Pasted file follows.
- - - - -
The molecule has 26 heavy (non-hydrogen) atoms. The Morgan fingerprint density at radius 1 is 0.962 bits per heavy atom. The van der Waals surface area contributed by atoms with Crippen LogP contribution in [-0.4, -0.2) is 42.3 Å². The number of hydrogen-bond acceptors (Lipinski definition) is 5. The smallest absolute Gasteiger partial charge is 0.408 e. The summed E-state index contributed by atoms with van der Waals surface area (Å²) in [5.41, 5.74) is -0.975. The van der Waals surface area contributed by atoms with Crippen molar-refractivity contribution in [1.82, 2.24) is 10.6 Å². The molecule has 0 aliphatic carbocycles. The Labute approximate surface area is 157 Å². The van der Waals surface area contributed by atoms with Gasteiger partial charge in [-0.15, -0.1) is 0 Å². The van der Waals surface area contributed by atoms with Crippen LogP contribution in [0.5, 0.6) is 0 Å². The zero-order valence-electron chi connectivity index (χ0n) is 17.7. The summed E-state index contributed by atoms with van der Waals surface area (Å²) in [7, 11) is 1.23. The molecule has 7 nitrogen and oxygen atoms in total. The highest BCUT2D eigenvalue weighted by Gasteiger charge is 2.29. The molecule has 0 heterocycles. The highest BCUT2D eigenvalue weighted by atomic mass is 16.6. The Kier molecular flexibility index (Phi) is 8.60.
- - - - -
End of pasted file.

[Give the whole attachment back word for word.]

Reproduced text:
The molecule has 26 heavy (non-hydrogen) atoms. The Morgan fingerprint density at radius 1 is 0.962 bits per heavy atom. The van der Waals surface area contributed by atoms with Crippen LogP contribution in [-0.4, -0.2) is 42.3 Å². The number of hydrogen-bond acceptors (Lipinski definition) is 5. The smallest absolute Gasteiger partial charge is 0.408 e. The summed E-state index contributed by atoms with van der Waals surface area (Å²) in [5.41, 5.74) is -0.975. The van der Waals surface area contributed by atoms with Crippen molar-refractivity contribution in [1.82, 2.24) is 10.6 Å². The molecule has 0 aliphatic carbocycles. The Labute approximate surface area is 157 Å². The van der Waals surface area contributed by atoms with Gasteiger partial charge in [-0.15, -0.1) is 0 Å². The van der Waals surface area contributed by atoms with Crippen LogP contribution in [0.5, 0.6) is 0 Å². The zero-order valence-electron chi connectivity index (χ0n) is 17.7. The summed E-state index contributed by atoms with van der Waals surface area (Å²) in [7, 11) is 1.23. The molecule has 7 nitrogen and oxygen atoms in total. The highest BCUT2D eigenvalue weighted by Gasteiger charge is 2.29. The molecule has 0 heterocycles. The highest BCUT2D eigenvalue weighted by atomic mass is 16.6. The Kier molecular flexibility index (Phi) is 8.60.